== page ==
October 23, 2012
Researchers Demonstrate Swarm Robot Behaviour Coordinated By Flying Drones
|This past month a team of researchers presented a paper demonstrating their use of flying quadrotor drones to communicated and direct ground-based self-assembling swarm robots. The drone can communicate to individual robots on the ground via colored LEDs. This scenario gives the entire swarm a more effective view of their environment and helps them navigate obstacles much better.|
What the researchers found though was that the limited view the individual robots had of their environment limited the effectiveness of the system. The solution was to incorporate flying drones that could help coordinate the activities of the ground-based self-assemblers.
Complicating the issue was the fact that having the drone directly communicate with a specific ground unit was difficult. The team came up with a solution using colored LEDs and a type of Simon game to quickly and effectively limit the communication chanel between the flying and ground units.
To get this to work, the team used a simple array of lights, cameras, and some mildly intelligent robots.
As interesting as the communication is, it's the applications that really make this video worth watching.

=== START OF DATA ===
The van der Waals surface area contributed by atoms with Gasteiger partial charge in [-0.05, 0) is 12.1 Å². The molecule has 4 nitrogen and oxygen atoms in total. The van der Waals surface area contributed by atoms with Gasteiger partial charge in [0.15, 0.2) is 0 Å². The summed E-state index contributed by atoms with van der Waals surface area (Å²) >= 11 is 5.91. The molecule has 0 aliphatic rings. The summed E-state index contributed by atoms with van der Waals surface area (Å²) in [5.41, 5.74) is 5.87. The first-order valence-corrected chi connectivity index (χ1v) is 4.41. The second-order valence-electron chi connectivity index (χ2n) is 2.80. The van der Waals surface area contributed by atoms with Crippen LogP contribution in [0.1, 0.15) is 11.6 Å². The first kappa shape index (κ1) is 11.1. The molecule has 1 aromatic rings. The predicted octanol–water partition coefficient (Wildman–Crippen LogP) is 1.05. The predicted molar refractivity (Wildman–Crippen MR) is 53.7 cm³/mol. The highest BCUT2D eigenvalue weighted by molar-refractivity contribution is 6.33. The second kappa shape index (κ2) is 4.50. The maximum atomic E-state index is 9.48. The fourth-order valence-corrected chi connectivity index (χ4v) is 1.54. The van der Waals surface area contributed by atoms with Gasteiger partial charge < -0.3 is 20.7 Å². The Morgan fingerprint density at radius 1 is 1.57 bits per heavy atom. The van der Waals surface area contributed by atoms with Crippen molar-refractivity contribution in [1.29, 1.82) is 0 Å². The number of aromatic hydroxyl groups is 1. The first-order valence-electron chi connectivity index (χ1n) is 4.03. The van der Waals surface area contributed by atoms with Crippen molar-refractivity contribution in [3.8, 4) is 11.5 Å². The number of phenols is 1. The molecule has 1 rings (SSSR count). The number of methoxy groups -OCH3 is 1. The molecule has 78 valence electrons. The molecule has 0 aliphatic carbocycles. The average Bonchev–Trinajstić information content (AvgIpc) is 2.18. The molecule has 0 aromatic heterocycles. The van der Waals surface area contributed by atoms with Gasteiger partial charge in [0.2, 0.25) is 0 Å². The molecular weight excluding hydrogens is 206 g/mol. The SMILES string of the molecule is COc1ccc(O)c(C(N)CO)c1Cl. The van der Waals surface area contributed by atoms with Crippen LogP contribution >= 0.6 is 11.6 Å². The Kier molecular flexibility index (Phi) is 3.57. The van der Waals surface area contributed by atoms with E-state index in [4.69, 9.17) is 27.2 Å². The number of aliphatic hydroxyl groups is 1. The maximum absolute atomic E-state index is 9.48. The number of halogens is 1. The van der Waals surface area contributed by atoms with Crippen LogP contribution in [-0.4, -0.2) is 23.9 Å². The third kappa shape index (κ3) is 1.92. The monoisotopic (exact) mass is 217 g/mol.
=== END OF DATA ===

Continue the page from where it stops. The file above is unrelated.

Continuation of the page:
Since the ground robots can't see very far, they rely on the quadrotor to scout ahead and estimate the parameters of upcoming obstacles. Then, the quadrotor instructs the swarm on the ground how to team up to best overcome those obstacles. With the hill, for example, the quadrotor can use stereo imagery to compute how steep it is, run an onboard simulation to see how many ground robots will have to team up to make it over, and then give instruction and direction to the robots below.
"Spatially Targeted Communication and Self-Assembly," by Nithin Mathews, Anders Lyhne Christensen, Rehan O’Grady, and Marco Dorigo, from Universite Libre de Bruxelles and Instituto Universitario de Lisboa, was presented at IROS 2012 in Vilamoura, Portugal.
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